Susan B. Anthony (born Susan Anthony; February 15, 1820 – March 13, 1906) was an American social reformer and women's rights activist who played a pivotal role in the women's suffrage movement. Born into a Quaker family committed to social equality, she collected anti-slavery petitions at the age of 17. In 1856, she became the New York state agent for the American Anti-Slavery Society.
In 1851, she met Elizabeth Cady Stanton, who became her lifelong friend and co-worker in social reform activities, primarily in the field of women's rights. In 1852, they founded the New York Women's State Temperance Society after Anthony was prevented from speaking at a temperance conference because she was female. In 1863, they founded the Women's Loyal National League, which conducted the largest petition drive in United States history up to that time, collecting nearly 400,000 signatures in support of the abolition of slavery. In 1866, they initiated the American Equal Rights Association, which campaigned for equal rights for both women and African Americans. In 1868, they began publishing a women's rights newspaper called The Revolution. In 1869, they founded the National Woman Suffrage Association as part of a split in the women's movement. In 1890, the split was formally healed when their organization merged with the rival American Woman Suffrage Association to form the National American Woman Suffrage Association, with Anthony as its key force. In 1876, Anthony and Stanton began working with Matilda Joslyn Gage on what eventually grew into the six-volume History of Woman Suffrage. The interests of Anthony and Stanton diverged somewhat in later years, but the two remained close friends.
In 1872, Anthony was arrested for voting in her hometown of Rochester, New York, and convicted in a widely publicized trial. Although she refused to pay the fine, the authorities declined to take further action. In 1878, Anthony and Stanton arranged for Congress to be presented with an amendment giving women the right to vote. Introduced by Sen. Aaron A. Sargent (R-CA), it later became known colloquially as the Susan B. Anthony Amendment. It was eventually ratified as the Nineteenth Amendment to the U.S. Constitution in 1920.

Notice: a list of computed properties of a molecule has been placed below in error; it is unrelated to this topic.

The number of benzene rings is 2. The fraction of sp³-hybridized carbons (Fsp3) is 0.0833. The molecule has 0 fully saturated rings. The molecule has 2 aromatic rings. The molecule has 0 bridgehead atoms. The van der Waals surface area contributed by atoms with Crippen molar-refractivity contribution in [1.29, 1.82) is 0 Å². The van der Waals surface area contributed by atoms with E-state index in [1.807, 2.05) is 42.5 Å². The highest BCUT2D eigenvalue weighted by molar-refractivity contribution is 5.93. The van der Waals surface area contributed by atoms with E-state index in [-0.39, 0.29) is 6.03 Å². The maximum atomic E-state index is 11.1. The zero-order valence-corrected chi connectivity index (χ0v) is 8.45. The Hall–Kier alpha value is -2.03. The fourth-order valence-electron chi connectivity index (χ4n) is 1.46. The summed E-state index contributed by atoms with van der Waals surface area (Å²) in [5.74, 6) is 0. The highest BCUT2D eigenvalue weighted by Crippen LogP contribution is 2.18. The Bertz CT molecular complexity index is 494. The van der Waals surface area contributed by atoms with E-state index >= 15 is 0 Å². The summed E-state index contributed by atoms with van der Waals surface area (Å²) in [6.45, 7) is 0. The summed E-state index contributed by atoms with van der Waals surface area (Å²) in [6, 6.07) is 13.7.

Anthony traveled extensively in support of women's suffrage, giving as many as 75 to 100 speeches per year and working on many state campaigns. She worked internationally for women's rights, playing a key role in creating the International Council of Women, which is still active. She also helped to bring about the World's Congress of Representative Women at the World's Columbian Exposition in Chicago in 1893.
When she first began campaigning for women's rights, Anthony was harshly ridiculed and accused of trying to destroy the institution of marriage. Public perception of her changed radically during her lifetime, however. Her 80th birthday was celebrated in the White House at the invitation of President William McKinley. She became the first female citizen to be depicted on U.S. coinage when her portrait appeared on the 1979 dollar coin.
I stand and rejoice every time I see a woman ride by on a wheel.
Marriage, to women as to men, must be a luxury, not a necessity; an incident of life, not all of it. And the only possible way to accomplish this great change is to accord to women equal power in the making, shaping and controlling of the circumstances of life.
Cautious, careful people, always casting about to preserve their reputations... can never effect a reform.
Cautious, careful people, always casting about to preserve their reputation and social standing, never can bring about a reform. Those who are really in earnest must be willing to be anything or nothing in the world's estimation.
I shall earnestly and persistently continue to urge all women to the practical recognition of the old Revolutionary maxim. Resistance to tyranny is obedience to God.
If all the rich and all of the church people should send their children to the public schools they would feel bound to concentrate their money on improving these schools until they met the highest ideals.
It was we, the people; not we, the white male citizens; nor yet we, the male citizens; but we, the whole people, who formed the Union. ... Men, their rights and nothing more; women, their rights and nothing less.
No genuine equality, no real freedom, no true manhood or womanhood can exist on any foundation save that of pecuniary independence. As a right over a man's subsistence is a power over his moral being, so a right over a woman's subsistence enslaves her will, degrades her pride and vitiates her whole moral nature.
There never seems to be any difficulty in stretching the laws and the constitution to fit any kind of a political deal, but when it is proposed to make some concession to women they loom up like an unscalable wall.